Unit Testing in Go Language. And a look at how to use Mocks | by Karthik KN

Photo by Sigmund on Unsplash

Unit testing(UT) plays a vital role in software development. It’s always better to have unit tests for each and every block of code in a program. Here we will cover the following topics:

  1. Few advantages of unit testing
  2. Example program to write unit tests
  3. Points to remember before writing unit tests
  4. Writing unit tests

As there are many advantages of unit testing, let’s list a couple of them:

  1. In software development, change is expected to be constant. Unit testing helps in the early identification of breakage in existing functionality upon the addition of new features.
  2. Unit testing helps the developer in early resolving of any bugs as they will have a better context on what’s being developed and what has been broken rather than waiting till the bug is reported by the testing team in a later stage.

With this introduction, let’s move towards a unit test case implementation in Go Language.


type Client interface {
GetSum(int, int) (int, error)
}
type myStruct struct {
}
func (input myStruct) GetSum( num1, num2 int) (int, error) {
return num1+num2, nil
}

Here we have defined an interface Client which has only a GetSum function defined in it, also we have defined a structure with name myStruct which implements the Client interface.

When we say a structure implements an interface it means the structure should implement all the methods defined in the interface in our case it’s GetSum function.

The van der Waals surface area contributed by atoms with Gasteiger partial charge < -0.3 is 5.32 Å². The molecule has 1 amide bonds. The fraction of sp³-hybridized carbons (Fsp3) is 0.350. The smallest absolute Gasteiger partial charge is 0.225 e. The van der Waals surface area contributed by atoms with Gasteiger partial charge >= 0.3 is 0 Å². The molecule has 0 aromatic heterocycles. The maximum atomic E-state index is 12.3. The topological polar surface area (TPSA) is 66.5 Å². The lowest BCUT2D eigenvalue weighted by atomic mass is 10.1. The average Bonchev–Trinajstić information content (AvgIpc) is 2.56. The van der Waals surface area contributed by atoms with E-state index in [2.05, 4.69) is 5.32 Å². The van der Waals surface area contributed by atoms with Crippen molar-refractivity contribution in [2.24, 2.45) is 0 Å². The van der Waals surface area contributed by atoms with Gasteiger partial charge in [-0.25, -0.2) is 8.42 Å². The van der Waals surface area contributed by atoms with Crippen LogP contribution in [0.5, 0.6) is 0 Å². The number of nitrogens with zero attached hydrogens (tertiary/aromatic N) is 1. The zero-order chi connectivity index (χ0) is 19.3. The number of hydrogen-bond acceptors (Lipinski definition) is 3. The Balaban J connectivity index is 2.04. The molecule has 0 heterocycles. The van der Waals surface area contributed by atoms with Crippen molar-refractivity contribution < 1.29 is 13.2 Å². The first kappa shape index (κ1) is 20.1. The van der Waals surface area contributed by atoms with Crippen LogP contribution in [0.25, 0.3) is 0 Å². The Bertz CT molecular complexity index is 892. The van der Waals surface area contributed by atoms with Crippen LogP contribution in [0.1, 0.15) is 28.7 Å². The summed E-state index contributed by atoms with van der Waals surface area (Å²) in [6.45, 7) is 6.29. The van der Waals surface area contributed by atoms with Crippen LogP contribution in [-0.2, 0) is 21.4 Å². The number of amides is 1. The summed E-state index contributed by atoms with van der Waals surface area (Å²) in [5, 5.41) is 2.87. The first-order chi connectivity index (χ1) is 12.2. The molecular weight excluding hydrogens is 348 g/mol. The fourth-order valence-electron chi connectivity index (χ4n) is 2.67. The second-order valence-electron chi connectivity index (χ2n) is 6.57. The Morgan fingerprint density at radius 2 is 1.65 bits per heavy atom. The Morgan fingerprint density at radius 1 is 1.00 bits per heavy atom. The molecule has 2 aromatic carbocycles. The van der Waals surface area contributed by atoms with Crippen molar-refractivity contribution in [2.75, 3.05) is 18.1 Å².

func processInput(input Client, num1, num2 int) (int, error){
res, err := input.GetSum(num1, num2)
if err != nil{
return 0, err
}
return res, nil
}

Here we have defined a function named processInput which takes a Client interface and two numbers as inputs and calls the GetSum method associated with the input interface.

func main() {
myVariable := myStruct{}
num1 := 1
num2 := 2
res, err := processInput(myVariable, num1,num2)
if err != nil{
panic(err)
}else {
fmt.Printf("Sum of %d and %d is %dn", num1, num2, res)
}
}

Finally from the main function we are calling the processInput function we appropriate parameters. The full program can be found on my GitHub.

Before getting into the actual implementation of unit tests, we should be very clear with the following points:

1. Defining the scope of a unit

Sometimes it becomes harder to identify a scope of a unit, leading it to testing more than a unit at once.

The simple rule to be followed is any code workflow whose result is not in our control is not to be included in unit testing.

In our case the function processInput is making a call to GetSum method to calculate the sum, We should not be bothered about how the sum is calculated rather we should focus on the result returned by the method GetSum.

2. Taking care of dependencies

As mentioned earlier we should only care about the results returned by the external APIs, we need to test our program against all the possible return values ​​from the external APIs, This creates a need for us to mimic the behavior of external APIs with our return values.

This can be achieved easily in go language either by manually overriding the interface methods or using the mocks. Mocks are best suited when the interface is large and also it provides various built-in methods to alter the behavior.

3. Defining test easy functions or methods

While writing a program sometimes we need to foresee the future to make the code easy for testing

In our case the function processInput we are passing the Client interface as a first parameter, this allows us in a later cases to pass any custom interface which has a method suits our requirement: